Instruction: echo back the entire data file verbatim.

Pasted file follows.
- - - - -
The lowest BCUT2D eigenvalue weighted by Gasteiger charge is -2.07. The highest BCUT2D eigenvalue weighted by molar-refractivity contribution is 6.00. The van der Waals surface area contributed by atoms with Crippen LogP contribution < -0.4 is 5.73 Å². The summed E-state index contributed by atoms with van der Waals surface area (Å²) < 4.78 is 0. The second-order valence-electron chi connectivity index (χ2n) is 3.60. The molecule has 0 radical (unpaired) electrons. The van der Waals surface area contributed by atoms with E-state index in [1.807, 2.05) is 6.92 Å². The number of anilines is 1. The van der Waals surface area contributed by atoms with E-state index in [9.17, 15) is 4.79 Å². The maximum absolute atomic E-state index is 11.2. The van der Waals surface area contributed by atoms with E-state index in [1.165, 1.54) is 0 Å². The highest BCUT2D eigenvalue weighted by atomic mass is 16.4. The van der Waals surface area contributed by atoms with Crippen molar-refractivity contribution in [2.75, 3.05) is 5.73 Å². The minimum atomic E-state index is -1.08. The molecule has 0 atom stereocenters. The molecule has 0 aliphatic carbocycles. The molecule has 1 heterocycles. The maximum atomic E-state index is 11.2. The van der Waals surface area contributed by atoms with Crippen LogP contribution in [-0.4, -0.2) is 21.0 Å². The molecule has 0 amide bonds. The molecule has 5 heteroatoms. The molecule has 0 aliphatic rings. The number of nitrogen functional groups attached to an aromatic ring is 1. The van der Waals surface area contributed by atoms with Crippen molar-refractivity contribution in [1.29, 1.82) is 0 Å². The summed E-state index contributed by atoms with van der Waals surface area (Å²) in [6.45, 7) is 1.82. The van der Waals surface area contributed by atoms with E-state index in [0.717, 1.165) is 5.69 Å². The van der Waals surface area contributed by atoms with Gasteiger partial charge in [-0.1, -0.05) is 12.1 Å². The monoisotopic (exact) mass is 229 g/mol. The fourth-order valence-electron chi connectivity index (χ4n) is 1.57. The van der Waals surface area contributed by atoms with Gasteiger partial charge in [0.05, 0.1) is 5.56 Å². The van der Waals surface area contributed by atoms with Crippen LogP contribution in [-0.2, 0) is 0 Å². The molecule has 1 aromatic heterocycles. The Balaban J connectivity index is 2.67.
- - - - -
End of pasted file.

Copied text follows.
The lowest BCUT2D eigenvalue weighted by Gasteiger charge is -2.07. The highest BCUT2D eigenvalue weighted by molar-refractivity contribution is 6.00. The van der Waals surface area contributed by atoms with Crippen LogP contribution < -0.4 is 5.73 Å². The summed E-state index contributed by atoms with van der Waals surface area (Å²) < 4.78 is 0. The second-order valence-electron chi connectivity index (χ2n) is 3.60. The molecule has 0 radical (unpaired) electrons. The van der Waals surface area contributed by atoms with E-state index in [1.807, 2.05) is 6.92 Å². The number of anilines is 1. The van der Waals surface area contributed by atoms with E-state index in [9.17, 15) is 4.79 Å². The maximum absolute atomic E-state index is 11.2. The van der Waals surface area contributed by atoms with E-state index in [1.165, 1.54) is 0 Å². The highest BCUT2D eigenvalue weighted by atomic mass is 16.4. The van der Waals surface area contributed by atoms with Crippen molar-refractivity contribution in [2.75, 3.05) is 5.73 Å². The minimum atomic E-state index is -1.08. The molecule has 0 atom stereocenters. The molecule has 0 aliphatic carbocycles. The molecule has 1 heterocycles. The maximum atomic E-state index is 11.2. The van der Waals surface area contributed by atoms with Crippen LogP contribution in [-0.4, -0.2) is 21.0 Å². The molecule has 0 amide bonds. The molecule has 5 heteroatoms. The molecule has 0 aliphatic rings. The number of nitrogen functional groups attached to an aromatic ring is 1. The van der Waals surface area contributed by atoms with Crippen molar-refractivity contribution in [1.29, 1.82) is 0 Å². The summed E-state index contributed by atoms with van der Waals surface area (Å²) in [6.45, 7) is 1.82. The van der Waals surface area contributed by atoms with E-state index in [0.717, 1.165) is 5.69 Å². The van der Waals surface area contributed by atoms with Gasteiger partial charge in [-0.1, -0.05) is 12.1 Å². The monoisotopic (exact) mass is 229 g/mol. The fourth-order valence-electron chi connectivity index (χ4n) is 1.57. The van der Waals surface area contributed by atoms with Gasteiger partial charge in [0.05, 0.1) is 5.56 Å². The van der Waals surface area contributed by atoms with Crippen LogP contribution in [-0.2, 0) is 0 Å². The molecule has 1 aromatic heterocycles. The Balaban J connectivity index is 2.67.